MYOB has called for Australian SMEs to consider the impact that a cyber security attack could have on their business and consider implementing stronger measures to ensure that an online security breach won’t mean having to close shop.
The company refers to finding from their SME Snapshot study that showed Australia’s SME sector remains unfazed from global security threats affecting big business, with the majority of SMEs (87 per cent) stating they consider themselves safe.
The study found that small businesses who believed they were safe from attack attributed this to having antivirus software installed.
Christie Lim, MYOB head of information and cyber security says, “It’s great to see that small businesses are embracing technologies such as the cloud and taking some measures to protect themselves from cyber attacks, however, there is still more that can be done to reduce online threats.”
“Cloud based technology is now one of the safest systems businesses can invest in as security is constantly being updated by software providers to ensure information is secure,” she says.
“It’s great to see that nearly three-quarters of SMEs (72 per cent) believe their information is either moderately or completely safe when stored in the cloud.”
The MYOB SME Snapshot found that while the SME sector felt adequately protected from cyber threats, only 13 per cent of businesses surveyed stated they had a cyber security plan in place.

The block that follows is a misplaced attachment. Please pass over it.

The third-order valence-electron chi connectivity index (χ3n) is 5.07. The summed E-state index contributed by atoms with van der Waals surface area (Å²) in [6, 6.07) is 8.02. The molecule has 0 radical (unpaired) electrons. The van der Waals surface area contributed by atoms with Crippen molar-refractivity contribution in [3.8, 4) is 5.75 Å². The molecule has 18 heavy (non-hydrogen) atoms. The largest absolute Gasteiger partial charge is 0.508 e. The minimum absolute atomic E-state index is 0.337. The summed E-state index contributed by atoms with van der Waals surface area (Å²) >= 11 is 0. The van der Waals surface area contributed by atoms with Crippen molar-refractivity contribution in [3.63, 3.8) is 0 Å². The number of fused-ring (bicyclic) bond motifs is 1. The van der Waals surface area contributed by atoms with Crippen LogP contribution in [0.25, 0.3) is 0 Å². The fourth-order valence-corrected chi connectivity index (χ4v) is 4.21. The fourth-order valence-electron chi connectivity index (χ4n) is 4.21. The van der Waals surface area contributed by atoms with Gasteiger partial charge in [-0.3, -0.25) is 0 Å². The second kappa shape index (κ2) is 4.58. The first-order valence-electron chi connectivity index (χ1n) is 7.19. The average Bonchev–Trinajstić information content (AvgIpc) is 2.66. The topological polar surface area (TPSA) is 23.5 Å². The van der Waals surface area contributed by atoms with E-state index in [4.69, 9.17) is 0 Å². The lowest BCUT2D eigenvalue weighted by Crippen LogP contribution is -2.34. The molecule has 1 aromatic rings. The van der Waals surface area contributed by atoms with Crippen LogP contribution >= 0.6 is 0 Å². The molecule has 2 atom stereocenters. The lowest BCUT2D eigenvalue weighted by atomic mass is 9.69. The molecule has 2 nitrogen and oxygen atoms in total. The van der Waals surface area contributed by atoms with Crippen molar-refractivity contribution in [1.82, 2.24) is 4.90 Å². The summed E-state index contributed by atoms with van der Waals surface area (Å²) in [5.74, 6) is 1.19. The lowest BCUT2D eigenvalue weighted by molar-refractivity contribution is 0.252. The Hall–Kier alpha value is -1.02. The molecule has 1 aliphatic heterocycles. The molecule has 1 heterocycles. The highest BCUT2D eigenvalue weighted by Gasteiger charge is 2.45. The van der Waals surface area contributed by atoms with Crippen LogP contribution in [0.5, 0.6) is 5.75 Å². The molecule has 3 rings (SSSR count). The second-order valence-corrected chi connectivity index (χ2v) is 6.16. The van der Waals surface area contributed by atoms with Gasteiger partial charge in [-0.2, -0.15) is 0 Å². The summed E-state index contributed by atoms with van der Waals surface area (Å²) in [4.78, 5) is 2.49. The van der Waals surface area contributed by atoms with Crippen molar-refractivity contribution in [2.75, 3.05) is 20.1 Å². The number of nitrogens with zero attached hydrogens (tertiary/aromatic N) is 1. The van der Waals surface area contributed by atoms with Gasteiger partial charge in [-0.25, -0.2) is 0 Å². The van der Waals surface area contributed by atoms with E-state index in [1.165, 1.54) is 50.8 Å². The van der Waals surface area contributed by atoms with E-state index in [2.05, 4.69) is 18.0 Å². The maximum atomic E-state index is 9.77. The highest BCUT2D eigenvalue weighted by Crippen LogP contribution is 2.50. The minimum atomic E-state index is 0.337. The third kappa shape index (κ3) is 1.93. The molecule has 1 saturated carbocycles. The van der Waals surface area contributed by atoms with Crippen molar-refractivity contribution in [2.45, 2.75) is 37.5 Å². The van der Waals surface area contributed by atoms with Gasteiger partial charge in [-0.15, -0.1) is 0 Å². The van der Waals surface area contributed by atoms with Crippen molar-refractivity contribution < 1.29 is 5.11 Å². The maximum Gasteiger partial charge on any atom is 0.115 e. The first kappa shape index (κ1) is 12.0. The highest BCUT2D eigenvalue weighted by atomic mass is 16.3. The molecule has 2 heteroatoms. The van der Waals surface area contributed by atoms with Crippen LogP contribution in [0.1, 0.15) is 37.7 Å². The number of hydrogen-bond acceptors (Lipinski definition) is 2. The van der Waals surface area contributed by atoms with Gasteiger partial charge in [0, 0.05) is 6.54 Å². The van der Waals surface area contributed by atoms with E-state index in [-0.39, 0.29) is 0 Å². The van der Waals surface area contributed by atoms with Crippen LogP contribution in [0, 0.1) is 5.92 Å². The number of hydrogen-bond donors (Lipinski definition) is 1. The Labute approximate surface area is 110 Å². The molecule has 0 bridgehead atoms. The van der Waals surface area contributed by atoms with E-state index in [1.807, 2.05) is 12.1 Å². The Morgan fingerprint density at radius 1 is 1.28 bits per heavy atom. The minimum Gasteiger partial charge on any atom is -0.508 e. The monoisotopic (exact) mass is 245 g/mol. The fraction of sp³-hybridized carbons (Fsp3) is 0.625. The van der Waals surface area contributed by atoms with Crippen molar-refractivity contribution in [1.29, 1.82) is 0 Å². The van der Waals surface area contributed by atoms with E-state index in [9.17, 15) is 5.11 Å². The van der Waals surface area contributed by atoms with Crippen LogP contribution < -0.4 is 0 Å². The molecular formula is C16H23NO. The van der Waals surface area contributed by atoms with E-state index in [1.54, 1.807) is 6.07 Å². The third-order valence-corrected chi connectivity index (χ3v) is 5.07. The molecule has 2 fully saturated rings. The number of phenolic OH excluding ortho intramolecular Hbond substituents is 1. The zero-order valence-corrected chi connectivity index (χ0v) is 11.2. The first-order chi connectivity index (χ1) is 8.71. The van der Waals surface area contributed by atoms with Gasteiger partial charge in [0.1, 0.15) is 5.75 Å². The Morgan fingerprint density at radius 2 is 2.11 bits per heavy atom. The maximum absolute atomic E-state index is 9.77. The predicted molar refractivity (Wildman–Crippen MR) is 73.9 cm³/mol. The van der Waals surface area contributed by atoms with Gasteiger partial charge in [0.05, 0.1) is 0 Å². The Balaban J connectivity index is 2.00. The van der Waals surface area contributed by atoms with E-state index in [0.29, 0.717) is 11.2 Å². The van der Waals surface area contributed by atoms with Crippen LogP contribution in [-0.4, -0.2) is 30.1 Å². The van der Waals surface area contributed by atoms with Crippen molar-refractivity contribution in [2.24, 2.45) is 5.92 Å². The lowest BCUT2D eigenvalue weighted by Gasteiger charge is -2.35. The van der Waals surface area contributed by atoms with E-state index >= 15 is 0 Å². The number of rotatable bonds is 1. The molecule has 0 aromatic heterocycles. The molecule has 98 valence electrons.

The biggest barrier SMEs feel they face when improving their cyber security is not having sufficient expertise (38 per cent).
Following this, 32% of SMEs also feel they do not have a strong enough online presence, and 28% feel they have a lack of understanding and find the whole issue to be too complex.
“Small businesses don’t have big budgets to spend on securing their online systems. However, there are small steps they can take to beef up their online security including using vendors that adhere to best-practice security protocols,” Lim adds.
The MYOB SME Snapshot also found that around half the SMEs surveyed were planning to improve cyber security measures in the next 12 months, with software updates, education and password changes being the most frequently cited plans.
Lim also says the public sector is helping SMEs to make better financial decisions and is freeing up capital through tax breaks.
“Government initiatives such as the instant tax write-off are helping small businesses inject money into parts of their business that really matter, such as improving security measures.
“This protects business owners and means they can invest more energy in developing other parts of their business such as innovation.”